Exchange Matters / May 18, 2021

A Look into Cultural Exchange in the World of Museums

By Caroline Mariz, Program Officer, International Arts & Artists

International Arts and Artists (IA&A) is a nonprofit organization dedicated to increasing cross-cultural understanding and exposure to the arts through global exchanges. IA&A facilitates these exchanges through the Traveling Exhibitions Services, which develops and circulates visual arts exhibitions, and the Cultural Exchange Programs, which provides J-1 visa services for international students, artists, and professionals from more than 80 countries.  

IA&A is committed to continuing to support the next generation of creative leaders through educational and cultural exchanges. By working specifically with art institutions, cultural organizations, and more than 15 museums, IA&A has brought in more than 35 researchers, administrators, curators, fellows, and scholars to participate in art-related programs across the United States.  

The work being done by the exchange visitors in their programs is nothing short of fascinating, and they are able to participate in all aspects of museum life, ranging from curatorial to restorative to administrative. An art history intern at the Museum of Fine Arts in Houston shared how she was able to “assist with installations of new purchases and their labels, assist with provenance research and formatting, and attend trustee subcommittee meetings,” during her exchange program. She noted that by the end of her program, she had gained experience in “conceiving and organizing small rotations, the building blocks to large exhibitions, the Museum System, a program many museums use to organize their collections, and collection stewardship.” 

Despite COVID-19 restrictions, IA&A has been excited to see the numerous ways in which museums have transitioned core programming to online platforms. An art conservation research scholar at the Chrysler Museum of Art in Norfolk, VA, shared how he was able to continue his directives by working remotely. He credited his exchange program for giving him “the opportunity to hone his use of retouching materials used in painting and conservation by undertaking color studies,” and said that he “also continued practicing his hand and visual skills by making small painting studies.” These transitions, while difficult, created many opportunities for the exchange visitors to continue their programs in the United States or from their home countries while they waited out travel restrictions.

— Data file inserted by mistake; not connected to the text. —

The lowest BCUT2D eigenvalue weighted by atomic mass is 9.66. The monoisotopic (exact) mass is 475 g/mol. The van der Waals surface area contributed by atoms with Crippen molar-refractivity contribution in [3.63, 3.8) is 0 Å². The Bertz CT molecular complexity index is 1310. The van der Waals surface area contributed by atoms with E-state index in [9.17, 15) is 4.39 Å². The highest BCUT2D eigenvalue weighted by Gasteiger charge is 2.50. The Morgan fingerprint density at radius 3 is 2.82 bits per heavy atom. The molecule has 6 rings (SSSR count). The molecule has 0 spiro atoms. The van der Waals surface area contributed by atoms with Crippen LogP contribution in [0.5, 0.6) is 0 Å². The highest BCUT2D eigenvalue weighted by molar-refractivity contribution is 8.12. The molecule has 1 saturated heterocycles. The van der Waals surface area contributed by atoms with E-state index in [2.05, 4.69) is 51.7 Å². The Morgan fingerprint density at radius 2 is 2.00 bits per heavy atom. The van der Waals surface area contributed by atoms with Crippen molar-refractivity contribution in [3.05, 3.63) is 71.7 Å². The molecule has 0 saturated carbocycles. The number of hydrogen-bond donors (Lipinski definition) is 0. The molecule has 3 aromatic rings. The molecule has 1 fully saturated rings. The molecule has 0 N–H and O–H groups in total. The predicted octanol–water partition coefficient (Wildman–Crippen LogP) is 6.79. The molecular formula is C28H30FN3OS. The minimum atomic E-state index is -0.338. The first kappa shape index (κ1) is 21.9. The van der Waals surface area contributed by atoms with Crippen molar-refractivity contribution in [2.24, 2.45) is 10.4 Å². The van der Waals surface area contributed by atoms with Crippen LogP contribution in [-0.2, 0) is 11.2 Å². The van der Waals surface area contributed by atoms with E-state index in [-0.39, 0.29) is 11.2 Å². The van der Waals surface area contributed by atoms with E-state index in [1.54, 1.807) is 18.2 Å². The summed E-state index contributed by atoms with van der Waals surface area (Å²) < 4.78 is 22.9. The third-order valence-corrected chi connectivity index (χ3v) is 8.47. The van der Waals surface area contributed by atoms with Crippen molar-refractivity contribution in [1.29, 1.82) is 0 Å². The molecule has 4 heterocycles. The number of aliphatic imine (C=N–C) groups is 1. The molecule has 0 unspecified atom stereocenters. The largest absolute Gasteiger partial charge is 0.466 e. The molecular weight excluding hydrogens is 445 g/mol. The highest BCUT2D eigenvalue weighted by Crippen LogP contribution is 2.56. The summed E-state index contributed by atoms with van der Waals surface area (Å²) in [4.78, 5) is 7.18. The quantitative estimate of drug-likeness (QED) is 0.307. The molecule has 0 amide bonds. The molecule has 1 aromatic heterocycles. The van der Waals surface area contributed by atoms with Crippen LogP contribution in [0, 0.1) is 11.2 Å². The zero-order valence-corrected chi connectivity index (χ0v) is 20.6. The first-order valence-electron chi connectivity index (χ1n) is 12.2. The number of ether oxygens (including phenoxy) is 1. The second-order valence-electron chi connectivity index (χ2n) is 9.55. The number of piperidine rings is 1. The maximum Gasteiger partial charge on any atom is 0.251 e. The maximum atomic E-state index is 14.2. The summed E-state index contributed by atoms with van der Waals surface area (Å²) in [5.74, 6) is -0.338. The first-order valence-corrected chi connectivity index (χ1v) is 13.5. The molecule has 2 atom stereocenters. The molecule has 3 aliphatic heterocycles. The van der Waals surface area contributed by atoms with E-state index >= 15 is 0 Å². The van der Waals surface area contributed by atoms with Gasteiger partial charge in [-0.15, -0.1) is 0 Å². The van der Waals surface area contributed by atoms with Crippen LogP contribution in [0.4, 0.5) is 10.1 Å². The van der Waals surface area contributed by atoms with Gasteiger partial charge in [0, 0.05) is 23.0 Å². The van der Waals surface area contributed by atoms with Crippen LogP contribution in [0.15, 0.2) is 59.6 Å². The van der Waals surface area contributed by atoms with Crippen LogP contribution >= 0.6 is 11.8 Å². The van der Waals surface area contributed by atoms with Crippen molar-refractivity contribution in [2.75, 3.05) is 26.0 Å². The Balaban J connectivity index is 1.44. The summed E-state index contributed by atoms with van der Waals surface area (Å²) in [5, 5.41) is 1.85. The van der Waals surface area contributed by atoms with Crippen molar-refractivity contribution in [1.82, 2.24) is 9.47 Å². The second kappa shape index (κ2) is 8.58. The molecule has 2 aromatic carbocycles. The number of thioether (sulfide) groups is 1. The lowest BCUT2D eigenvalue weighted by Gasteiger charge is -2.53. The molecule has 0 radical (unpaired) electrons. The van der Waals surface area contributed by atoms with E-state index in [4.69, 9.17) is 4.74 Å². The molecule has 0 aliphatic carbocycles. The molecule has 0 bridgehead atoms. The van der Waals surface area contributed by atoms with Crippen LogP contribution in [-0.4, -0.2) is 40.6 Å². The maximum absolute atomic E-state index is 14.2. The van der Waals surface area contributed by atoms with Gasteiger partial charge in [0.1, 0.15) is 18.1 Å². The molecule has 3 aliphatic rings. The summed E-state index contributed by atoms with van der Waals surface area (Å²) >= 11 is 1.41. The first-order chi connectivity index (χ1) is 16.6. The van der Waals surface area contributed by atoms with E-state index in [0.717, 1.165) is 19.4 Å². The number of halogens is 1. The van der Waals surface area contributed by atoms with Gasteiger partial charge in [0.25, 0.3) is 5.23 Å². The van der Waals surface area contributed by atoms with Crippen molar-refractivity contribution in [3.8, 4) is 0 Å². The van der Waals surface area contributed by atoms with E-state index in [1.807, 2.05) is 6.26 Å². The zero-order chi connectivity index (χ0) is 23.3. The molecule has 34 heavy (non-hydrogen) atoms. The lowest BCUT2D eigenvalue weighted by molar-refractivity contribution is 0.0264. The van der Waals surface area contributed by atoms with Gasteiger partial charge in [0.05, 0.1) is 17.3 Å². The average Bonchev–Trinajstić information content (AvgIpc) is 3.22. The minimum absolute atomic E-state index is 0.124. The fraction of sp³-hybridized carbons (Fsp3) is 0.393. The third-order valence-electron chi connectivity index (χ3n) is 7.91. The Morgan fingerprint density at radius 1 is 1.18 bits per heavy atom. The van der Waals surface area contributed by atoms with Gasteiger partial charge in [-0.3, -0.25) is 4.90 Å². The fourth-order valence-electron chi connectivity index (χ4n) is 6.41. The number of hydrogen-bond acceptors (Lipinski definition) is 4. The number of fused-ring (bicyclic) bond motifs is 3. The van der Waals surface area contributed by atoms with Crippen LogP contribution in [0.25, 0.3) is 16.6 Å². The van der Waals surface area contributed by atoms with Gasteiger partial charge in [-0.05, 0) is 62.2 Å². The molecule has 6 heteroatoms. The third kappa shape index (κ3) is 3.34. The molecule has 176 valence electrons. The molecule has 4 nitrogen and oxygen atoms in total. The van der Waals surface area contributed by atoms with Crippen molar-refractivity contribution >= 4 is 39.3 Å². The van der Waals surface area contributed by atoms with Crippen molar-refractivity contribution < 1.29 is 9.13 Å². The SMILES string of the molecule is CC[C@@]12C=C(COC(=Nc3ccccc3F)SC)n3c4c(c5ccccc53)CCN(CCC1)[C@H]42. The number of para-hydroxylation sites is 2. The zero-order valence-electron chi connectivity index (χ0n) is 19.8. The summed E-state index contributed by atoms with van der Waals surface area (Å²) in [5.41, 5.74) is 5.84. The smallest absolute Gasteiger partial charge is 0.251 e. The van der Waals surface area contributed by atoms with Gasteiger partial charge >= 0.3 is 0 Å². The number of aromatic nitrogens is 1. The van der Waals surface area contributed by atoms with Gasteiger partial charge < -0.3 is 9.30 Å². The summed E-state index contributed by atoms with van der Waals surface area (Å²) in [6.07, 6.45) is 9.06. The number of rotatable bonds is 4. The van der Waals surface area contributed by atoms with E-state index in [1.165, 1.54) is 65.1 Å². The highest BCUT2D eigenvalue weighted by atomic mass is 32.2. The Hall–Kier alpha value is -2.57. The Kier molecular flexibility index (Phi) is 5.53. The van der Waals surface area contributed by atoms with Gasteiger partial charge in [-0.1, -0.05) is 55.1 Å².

Exchange visitors participate in a wide range of cultural activities during their U.S. stays, depending on which part of the country they are in, as this is a key component to the international exchange. From swing dancing in Texas to Creole cooking classes and swamp tours in Louisiana, the importance of cultural activities outside of their programs cannot be overstated. Before the COVID-19 pandemic, IA&A, which is located in the heart of Washington, DC, organized several “Museum Mornings” for exchange visitors in the area to meet each other and explore local museums together. This served as a fantastic opportunity for IA&A staff to meet with exchange visitors, share ideas, and learn about their experiences. We look forward to resuming these activities as it becomes safe to do so. While it is no secret that this industry was hit hard by the pandemic, we are optimistically looking forward as travel restrictions are lifted and we can welcome exchange visitors to our communities once again.  

While the nature of cultural exchange programs is temporary — international visitors come to the United States for a finite exchange program — the impact continues long after participants return to their home countries and can implement their newly learned skills. We have seen many success stories from exchange visitors who worked in U.S. museums and returned to their home countries with invaluable knowledge. “This was such a positive experience for both the exchange visitor and the team at the museum,” said the supervisor of a research scholar at The Guggenheim in New York City. “We could not ask for a better collaboration, given the constraints of the pandemic.”  It is these aspects of relationship-building and knowledge exchange that help broaden global connections overseas, while giving domestic museums the opportunity to learn from their international team-members.